Who doesn't experience food cravings? Whether you're trying to adhere to a strict diet, or simply hoping to avoid sugary, fatty foods, curbing cravings can feel like a monumental task.
How do you say no to the tantalizing chocolate cake laying before you at a birthday party? Is it even possible to turn down your favorite macaroni and cheese, even if it's made with 5 sticks of butter?
No matter what it is you're craving, all you need to fight those feelings of hunger is a short waiting period. If you can survive 15 minutes, you can say no to it all.
Although you may feel as though you can't resist 20 scoops of chips and dip, if you wait just 15 minutes you'll be better off. According to relapse specialist Alan Marlatt, in an interview with Meg Selig of Psychology Today, cravings are nothing more than a wave of emotion.
He remarks that cravings come in waves, rising until we feel as though we must succumb, and then subsequently crashing into absolutely nothing. If we wait our craziest cravings out, we'll realize that we actually don't want what we think we cannot live without—and it'll happen in just 15 minutes.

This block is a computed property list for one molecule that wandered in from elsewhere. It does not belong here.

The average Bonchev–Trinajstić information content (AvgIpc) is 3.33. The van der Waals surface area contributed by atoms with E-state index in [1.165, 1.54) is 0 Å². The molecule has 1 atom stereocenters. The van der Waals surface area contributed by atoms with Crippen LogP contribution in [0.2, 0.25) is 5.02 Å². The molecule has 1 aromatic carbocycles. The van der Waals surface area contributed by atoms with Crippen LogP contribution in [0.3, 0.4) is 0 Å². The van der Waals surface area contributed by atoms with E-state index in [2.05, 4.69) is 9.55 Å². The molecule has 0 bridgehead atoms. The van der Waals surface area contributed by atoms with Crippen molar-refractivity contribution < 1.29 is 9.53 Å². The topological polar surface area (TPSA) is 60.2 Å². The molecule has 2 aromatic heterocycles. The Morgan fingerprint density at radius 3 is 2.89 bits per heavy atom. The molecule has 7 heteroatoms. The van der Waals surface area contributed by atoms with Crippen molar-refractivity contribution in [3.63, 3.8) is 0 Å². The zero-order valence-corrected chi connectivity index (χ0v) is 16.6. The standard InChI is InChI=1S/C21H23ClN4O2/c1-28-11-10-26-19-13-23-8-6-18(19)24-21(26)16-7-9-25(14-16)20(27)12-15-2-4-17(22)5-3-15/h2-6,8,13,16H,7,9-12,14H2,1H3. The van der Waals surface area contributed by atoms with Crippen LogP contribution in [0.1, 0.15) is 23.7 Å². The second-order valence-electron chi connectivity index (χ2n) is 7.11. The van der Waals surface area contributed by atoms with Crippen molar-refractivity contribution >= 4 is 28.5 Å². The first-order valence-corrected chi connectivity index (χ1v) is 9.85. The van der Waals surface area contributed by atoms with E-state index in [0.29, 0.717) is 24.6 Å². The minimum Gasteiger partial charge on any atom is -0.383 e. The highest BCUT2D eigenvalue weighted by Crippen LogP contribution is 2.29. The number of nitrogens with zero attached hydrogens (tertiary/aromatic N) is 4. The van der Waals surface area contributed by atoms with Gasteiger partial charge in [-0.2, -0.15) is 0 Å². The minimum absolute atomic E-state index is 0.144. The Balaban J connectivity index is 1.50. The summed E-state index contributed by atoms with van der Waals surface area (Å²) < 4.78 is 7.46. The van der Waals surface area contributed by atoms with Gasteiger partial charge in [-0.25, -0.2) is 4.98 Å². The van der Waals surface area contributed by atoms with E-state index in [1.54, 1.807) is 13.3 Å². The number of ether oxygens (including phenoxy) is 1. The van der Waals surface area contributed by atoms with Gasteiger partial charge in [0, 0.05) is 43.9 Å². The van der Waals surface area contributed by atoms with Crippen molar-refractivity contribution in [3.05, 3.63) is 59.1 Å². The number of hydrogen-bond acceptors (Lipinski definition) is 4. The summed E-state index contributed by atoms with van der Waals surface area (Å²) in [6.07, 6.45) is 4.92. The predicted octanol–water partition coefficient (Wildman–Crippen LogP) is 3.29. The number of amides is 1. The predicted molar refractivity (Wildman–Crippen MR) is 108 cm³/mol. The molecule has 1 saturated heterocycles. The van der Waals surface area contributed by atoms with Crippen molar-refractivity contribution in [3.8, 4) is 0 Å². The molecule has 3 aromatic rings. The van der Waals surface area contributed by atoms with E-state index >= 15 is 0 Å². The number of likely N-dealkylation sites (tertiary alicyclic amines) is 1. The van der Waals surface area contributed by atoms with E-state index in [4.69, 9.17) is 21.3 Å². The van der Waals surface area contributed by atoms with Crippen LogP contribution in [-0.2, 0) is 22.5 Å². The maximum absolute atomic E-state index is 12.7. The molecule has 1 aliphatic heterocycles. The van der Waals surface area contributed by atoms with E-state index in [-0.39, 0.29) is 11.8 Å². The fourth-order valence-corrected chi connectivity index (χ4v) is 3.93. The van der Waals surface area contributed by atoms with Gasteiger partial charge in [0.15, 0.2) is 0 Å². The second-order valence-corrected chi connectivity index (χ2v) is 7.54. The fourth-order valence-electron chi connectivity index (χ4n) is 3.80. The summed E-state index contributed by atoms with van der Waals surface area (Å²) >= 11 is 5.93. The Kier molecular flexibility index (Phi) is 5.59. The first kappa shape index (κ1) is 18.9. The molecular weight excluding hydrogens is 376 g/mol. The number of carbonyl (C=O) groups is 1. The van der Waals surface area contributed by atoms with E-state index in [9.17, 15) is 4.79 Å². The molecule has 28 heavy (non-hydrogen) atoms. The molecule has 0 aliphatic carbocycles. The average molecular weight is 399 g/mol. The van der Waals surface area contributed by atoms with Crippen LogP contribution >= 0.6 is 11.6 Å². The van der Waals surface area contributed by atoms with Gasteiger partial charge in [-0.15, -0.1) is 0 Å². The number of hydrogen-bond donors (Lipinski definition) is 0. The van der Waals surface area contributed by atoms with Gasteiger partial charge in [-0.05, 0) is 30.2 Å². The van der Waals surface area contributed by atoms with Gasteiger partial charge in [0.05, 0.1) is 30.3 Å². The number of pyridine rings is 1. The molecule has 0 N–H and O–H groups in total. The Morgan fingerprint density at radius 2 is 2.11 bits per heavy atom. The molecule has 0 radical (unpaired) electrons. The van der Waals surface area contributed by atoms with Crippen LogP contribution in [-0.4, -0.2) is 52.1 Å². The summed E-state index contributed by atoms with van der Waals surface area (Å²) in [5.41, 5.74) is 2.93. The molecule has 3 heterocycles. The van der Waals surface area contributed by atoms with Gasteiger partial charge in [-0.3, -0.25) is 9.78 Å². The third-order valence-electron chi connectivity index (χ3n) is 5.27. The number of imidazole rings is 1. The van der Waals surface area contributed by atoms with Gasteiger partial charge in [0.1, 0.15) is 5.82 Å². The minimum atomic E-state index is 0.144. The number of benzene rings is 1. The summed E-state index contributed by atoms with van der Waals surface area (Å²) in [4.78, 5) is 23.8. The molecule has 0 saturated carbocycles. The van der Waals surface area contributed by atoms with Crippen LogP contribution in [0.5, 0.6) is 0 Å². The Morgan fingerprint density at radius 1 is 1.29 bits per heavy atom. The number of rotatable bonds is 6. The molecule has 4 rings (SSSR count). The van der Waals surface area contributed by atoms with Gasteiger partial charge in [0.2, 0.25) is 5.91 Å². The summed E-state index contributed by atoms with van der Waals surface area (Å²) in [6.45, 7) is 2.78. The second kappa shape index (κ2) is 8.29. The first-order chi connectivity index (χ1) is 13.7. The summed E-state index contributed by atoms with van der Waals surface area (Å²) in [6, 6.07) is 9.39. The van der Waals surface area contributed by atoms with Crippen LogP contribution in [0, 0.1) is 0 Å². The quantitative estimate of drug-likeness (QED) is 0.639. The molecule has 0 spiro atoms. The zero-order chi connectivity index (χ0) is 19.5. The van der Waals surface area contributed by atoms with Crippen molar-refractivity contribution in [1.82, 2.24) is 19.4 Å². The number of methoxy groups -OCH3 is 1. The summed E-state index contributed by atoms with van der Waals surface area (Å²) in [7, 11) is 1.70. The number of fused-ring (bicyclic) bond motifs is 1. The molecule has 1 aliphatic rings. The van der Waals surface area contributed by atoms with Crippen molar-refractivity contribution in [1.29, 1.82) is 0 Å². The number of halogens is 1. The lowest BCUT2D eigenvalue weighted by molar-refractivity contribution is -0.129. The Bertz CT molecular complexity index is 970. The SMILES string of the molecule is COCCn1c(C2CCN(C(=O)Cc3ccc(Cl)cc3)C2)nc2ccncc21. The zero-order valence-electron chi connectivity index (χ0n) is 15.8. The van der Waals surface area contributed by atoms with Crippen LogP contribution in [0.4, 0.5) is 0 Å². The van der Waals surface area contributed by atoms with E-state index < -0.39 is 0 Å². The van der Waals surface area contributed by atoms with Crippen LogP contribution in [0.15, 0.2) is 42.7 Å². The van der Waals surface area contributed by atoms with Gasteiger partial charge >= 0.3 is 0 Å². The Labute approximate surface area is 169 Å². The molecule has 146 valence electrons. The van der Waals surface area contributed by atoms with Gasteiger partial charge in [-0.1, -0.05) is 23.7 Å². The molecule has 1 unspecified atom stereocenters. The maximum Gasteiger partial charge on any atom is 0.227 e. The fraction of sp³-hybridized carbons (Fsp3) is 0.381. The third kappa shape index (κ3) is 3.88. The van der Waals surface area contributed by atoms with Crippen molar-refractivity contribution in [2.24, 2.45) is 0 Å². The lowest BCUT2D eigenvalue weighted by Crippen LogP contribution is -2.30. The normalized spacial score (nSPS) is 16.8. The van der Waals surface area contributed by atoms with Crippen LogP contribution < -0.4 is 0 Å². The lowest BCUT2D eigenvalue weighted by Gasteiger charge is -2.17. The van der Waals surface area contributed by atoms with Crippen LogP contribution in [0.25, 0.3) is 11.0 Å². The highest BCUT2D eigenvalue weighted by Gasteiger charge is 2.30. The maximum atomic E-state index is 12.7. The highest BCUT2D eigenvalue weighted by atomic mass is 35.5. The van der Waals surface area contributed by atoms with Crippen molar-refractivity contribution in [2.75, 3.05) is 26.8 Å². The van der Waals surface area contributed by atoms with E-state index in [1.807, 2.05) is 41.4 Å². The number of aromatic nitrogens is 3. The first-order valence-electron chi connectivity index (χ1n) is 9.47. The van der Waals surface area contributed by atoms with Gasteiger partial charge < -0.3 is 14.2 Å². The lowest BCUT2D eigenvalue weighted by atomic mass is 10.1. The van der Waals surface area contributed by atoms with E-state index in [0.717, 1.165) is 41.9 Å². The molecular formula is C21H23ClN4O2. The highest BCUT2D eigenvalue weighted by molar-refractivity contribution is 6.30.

Okay, so overcoming craving is as simple as waiting just a few minutes. But why 15 instead of five?
According to research conducted by professor Adrian Taylor, waiting 15 minutes means we can cut our mindless snacking in as much as half for over 70 percent of us. Taylor and his research team performed a test with overweight individuals who ate chocolate and other high calorie foods regularly, asking them to fight off cravings and not snack in the days leading up to the study. The plan was to see just how badly the participants would want a fatty, sweet snack.
Once ready for the research, the participants were split into two groups. One was asked to walk on a treadmill for 15 minutes, while the other sat inactive. After, both groups underwent stressful exams intended to make them more interested in satisfyingly sweet treats. Rather than giving in to their cravings, those who walked for 15 minutes were able to fight them.
Although waiting 15 minutes when you're hit with a craving is important, what Taylor and his research team found even more valuable was movement. Those who got moving, even if it was as simple as a 15-minute walk, were better equipped to ignore their strongest cravings.
So, when stress and the temptation of the delicious foods you love the most lay before you, get moving. If you move, or simply get away from them, for 15 minutes, you'll be better equipped to resist them and fight off excess weight.
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